The first panel of TechCrunch Disrupt’s second day was “The Mobile Disruption-What’s Next?” panel about the future of Mobile. The panelists were Dennis Crowley, CEO of Foursquare; Chris Cox, a VP at Facebook and Vic Gundotra, a VP at Google. While the panel was largely about the future of mobile, special attention was made to location services and Facebook privacy issues.
While each of the three companies have different approaches to mobile, they all agreed that it’s definitely not going away anytime soon. Crowley agreed the Foursquare is not the winner of location, but simply one of many options. He disagreed that Google Latitude’s passive check-in model isn’t the way to go as making users check-in makes it more interactive.
When asked about location for Facebook, Cox pointed that that a large amount of Facebook postings are based around location. Whether that content is status updates or photos, it usually tends to focus around things that are happening in certain locations at a certain time. Given that, it only makes sense that Facebook would get into location, even if only for geo-tagging.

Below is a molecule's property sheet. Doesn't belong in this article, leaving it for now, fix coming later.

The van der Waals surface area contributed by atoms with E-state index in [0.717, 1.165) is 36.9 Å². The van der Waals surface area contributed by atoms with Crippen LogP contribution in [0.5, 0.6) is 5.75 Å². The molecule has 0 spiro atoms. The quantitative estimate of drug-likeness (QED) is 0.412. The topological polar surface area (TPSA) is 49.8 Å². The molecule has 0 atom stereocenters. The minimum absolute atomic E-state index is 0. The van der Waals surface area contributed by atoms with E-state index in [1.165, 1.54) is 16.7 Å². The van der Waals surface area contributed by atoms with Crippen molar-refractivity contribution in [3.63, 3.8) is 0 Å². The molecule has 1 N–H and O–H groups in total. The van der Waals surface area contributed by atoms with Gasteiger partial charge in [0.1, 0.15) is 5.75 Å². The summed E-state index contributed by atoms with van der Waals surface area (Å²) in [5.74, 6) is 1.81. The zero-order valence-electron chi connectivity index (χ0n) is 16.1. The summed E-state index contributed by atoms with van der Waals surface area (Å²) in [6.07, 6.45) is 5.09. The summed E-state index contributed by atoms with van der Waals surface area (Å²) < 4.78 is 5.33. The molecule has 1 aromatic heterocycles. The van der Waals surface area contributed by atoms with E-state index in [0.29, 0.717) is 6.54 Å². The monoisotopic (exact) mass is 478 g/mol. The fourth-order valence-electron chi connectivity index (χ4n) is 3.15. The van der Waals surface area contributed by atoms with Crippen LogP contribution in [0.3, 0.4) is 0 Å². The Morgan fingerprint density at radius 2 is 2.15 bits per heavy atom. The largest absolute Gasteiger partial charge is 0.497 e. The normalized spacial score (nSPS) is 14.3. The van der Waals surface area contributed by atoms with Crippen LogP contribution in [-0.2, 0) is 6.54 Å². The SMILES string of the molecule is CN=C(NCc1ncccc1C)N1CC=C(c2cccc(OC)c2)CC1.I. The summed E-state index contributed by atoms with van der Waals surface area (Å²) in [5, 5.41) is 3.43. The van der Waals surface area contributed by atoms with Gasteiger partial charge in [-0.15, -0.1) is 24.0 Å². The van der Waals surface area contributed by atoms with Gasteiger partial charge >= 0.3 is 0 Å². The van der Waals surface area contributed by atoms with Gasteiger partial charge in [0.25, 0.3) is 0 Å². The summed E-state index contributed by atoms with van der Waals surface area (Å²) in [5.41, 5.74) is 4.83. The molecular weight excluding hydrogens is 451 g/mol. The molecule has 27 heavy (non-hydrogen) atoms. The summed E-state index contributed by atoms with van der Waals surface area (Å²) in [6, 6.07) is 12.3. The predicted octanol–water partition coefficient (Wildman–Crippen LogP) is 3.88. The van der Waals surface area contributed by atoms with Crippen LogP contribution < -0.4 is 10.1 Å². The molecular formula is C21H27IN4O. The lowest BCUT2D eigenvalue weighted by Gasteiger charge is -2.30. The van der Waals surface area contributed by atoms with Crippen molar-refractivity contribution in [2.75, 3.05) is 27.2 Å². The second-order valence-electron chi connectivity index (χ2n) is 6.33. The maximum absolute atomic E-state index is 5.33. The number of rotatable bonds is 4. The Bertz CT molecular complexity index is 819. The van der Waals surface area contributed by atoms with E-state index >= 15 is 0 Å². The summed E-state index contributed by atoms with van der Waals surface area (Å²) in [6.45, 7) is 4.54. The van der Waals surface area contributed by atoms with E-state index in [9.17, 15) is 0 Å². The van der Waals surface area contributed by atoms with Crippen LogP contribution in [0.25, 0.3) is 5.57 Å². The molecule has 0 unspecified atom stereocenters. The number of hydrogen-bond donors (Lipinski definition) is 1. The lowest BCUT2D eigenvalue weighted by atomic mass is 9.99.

Guntroda, on the other hand, didn’t agree that geo-tagging as in Google Buzz doesn’t count as checking in to locations. He highlighted that Google Latitude has 3 million users, and touted the privacy options like the mutual following model and that you can set just what level of location (exact location versus city-level).
In terms of Facebook privacy, Cox pointed out that on Wednesday Facebook will be rolling out new, simple privacy options. He acknowledged that there has been a privacy issue and that the company wanted to have a solution before saying anything about it.
When asked what the cell phones of the future will be like, nobody was sure. One thing they could all agree on was that future phones will need much bigger batteries than we have now. The three panelists also talked about how phones will have to be smarter, will have to be able to determine your location, and who/what is around you and react accordingly.